“With the popularity of these tours other African musicians wanted to work with me .We set up Limpopo club at the Africa Centre then at this period with a conscious effort of an African led promotion to push our music forward using a PAN African front. We ran the weekly club for over 25 years bringing different African bands from all over Africa and the Caribbean (of) these include launching and giving their debut performances in London, Angelique Kidjo,Baaba Maal,Misty in Roots,Chanderliers from Trinidad, Bembeya Jazz ,Les Amazones,Simba Wanyika,Them Mushrooms,Kokeb,Seeds of Creation,Dele Sosimi,ET Mensah,Nana Ampedu & African Brothers Band, Remmy Ongala,Kanda Bongoman,Sona Diabate, to name a few. It was the hub of African Music in London if not in Europe itself .(With)the demise of the Africa Centre brought with it less visibility of African music in London and less new talent being showcased, less stages for African bands to perform on. Increasingly we have been observing this lack of spaces for African Bands to perform in London, more and more places closing down.”
Having been in London for only a year, I caught a glimpse of the remnants of an active Africa Centre before it folded and was packed onto the shelves of history as a place, a space that once catered to a people. I am sure the walls are stuck with memories, unseen, and the floors invisible footsteps of those who passed through it.
Maybe the pores of the building absorbed the sweat and tears of those who danced, cried, found love, fought, and made a home for music and art in the Africa Centre. It now only exists to people like me in the stories and memories of people like Mudhara Wala. Lament, or laud, or neither?
In a conversation with a friend, it was opined that there seems, just as there have been generational shifts with literature, music and all such, to have been a shift in the appreciation of Zimbabwean music, especially in the past decade as Zimbabwe-Britain relations became icy, and particular narratives gained traction in the UK, and in Zimbabwe. Who said music is not politics, and vice versa? This, similar to the historical relationship of women and music in Zimbabwe, and its diasporic communities, merits its own space.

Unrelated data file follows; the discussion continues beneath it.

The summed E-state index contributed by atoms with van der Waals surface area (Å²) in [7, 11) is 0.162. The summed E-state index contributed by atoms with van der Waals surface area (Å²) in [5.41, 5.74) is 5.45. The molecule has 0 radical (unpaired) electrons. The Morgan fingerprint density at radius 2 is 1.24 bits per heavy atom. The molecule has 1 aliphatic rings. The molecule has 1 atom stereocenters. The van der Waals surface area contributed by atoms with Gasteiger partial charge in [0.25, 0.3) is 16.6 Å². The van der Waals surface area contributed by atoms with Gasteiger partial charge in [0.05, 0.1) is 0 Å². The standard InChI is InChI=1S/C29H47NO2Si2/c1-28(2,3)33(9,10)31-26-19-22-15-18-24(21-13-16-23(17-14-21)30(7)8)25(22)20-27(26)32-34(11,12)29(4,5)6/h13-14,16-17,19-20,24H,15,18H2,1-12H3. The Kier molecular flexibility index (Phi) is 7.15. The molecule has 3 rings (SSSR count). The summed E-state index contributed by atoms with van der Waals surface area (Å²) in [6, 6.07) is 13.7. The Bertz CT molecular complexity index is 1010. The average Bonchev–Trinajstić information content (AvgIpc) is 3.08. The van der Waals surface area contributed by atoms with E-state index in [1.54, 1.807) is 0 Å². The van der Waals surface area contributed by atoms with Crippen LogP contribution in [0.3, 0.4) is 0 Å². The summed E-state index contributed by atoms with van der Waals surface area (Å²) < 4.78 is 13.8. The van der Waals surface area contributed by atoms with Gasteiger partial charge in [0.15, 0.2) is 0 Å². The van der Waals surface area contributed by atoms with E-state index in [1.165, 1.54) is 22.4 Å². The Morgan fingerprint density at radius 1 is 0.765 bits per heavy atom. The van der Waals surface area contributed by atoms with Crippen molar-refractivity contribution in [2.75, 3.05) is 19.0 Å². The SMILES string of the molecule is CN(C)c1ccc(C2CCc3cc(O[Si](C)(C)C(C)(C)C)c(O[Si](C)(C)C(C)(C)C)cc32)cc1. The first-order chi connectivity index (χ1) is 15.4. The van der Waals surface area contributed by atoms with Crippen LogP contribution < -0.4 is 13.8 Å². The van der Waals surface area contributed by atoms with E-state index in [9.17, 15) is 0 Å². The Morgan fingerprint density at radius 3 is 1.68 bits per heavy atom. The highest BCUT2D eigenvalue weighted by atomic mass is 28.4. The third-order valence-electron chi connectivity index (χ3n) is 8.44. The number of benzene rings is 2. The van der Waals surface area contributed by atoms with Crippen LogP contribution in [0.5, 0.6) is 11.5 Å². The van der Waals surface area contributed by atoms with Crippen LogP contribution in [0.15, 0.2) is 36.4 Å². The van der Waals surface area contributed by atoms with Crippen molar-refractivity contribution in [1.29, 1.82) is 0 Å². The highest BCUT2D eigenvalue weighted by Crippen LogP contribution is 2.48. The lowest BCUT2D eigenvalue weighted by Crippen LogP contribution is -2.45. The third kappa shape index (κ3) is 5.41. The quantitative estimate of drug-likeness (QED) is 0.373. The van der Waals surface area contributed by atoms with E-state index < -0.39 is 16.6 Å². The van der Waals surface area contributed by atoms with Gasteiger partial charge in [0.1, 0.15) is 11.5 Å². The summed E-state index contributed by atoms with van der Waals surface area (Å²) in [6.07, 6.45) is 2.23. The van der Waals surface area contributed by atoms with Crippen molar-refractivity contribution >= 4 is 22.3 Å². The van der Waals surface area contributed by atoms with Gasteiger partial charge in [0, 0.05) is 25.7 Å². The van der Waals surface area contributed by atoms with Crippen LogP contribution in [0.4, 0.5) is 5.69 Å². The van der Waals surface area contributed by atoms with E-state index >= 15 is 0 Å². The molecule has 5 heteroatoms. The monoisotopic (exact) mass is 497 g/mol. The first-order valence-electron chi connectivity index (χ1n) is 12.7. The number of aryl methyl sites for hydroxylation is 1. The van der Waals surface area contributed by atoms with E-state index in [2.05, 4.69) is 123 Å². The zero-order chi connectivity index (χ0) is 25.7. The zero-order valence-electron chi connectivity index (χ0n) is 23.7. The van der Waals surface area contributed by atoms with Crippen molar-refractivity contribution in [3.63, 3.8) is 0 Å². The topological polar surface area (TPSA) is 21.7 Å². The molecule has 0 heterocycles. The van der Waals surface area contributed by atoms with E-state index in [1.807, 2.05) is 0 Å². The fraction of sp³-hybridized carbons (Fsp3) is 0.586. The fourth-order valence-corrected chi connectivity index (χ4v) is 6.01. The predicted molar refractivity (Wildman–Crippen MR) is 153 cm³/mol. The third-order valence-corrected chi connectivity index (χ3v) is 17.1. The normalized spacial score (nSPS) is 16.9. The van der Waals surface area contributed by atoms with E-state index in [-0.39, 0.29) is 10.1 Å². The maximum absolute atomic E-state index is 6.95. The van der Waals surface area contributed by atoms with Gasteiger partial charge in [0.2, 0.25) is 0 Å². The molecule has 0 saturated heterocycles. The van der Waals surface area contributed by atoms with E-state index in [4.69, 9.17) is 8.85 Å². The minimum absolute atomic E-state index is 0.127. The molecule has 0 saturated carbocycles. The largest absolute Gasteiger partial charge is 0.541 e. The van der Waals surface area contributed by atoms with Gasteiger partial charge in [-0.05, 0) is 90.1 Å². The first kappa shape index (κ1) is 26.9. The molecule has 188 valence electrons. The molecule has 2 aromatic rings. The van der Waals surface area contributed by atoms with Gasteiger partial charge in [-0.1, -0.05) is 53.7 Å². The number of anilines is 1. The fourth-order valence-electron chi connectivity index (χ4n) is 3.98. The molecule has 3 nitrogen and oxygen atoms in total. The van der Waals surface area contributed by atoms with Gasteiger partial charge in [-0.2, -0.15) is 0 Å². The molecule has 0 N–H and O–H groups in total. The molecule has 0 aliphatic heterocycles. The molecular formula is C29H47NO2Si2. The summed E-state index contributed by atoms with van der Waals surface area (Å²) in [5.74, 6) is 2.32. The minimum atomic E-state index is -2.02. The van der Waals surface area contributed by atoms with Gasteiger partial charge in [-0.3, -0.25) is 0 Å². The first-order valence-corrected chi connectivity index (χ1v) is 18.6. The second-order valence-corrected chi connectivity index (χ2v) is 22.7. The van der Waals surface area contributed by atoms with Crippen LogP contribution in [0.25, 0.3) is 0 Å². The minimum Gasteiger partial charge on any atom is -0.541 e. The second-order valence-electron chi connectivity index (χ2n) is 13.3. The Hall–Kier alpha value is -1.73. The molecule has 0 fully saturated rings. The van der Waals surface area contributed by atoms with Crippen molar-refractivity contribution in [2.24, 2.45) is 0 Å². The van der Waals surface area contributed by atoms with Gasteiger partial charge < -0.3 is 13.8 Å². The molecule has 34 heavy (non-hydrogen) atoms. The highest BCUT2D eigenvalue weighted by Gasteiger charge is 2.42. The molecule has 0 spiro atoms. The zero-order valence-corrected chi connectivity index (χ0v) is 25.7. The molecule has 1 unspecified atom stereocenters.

Mudhara Wala, if for different reasons, does believe that there has been a shift in the appreciation of Zimbabwean music
“ The music post 80s is not as popular as it was with the host nation audiences but has remained confined to the Zimbabwean community. Bands come and perform for Zimbabwe audiences in Leicester ,Coventry and London .There are a few Bands being formed here in the UK, of these include Heritage Survival, The Gentleman’s Band, The New Green Arrows UZambezi, Royal Destiny, Obert Mazivisa, Jane Doka, these last three groups being Gospel. The audiences mostly refugees /migrant workers use the music as a therapy for reminiscing the good times they had when they were still in Zimbabwe. It appears that there is a polarization, the old and the young in their musical tastes with the growth of Zimbabwe Reggae dancehall styles and the Urban grooves the young seem to move away from the more traditional type of music Thomas Mapfumo and Oliver Mutukudzi styles now reserved for the middle aged and older folks in the community.”
It seems obvious that there would be a generational connect, but it is not. Some young Zimbabweans I have encountered in London are making an effort to reconnect with musical genealogies they may have lost contact with due to the migratory journey, and growing up in a different context. Musical tastes have become eclectic, definitions of what is Zimbabwean music (more) multiple, and replete with fusions of different types of music. One discovers that musicians like Shingi Shonhiwa (formerly of the Noisettes), who may self-identify, or are appropriated as Zimbabwean, play music that does not fit into the mould of either world, or Zimbabwean music. If it is music, played or performed by someone identified as Zimbabwean, does it become Zimbabwean music?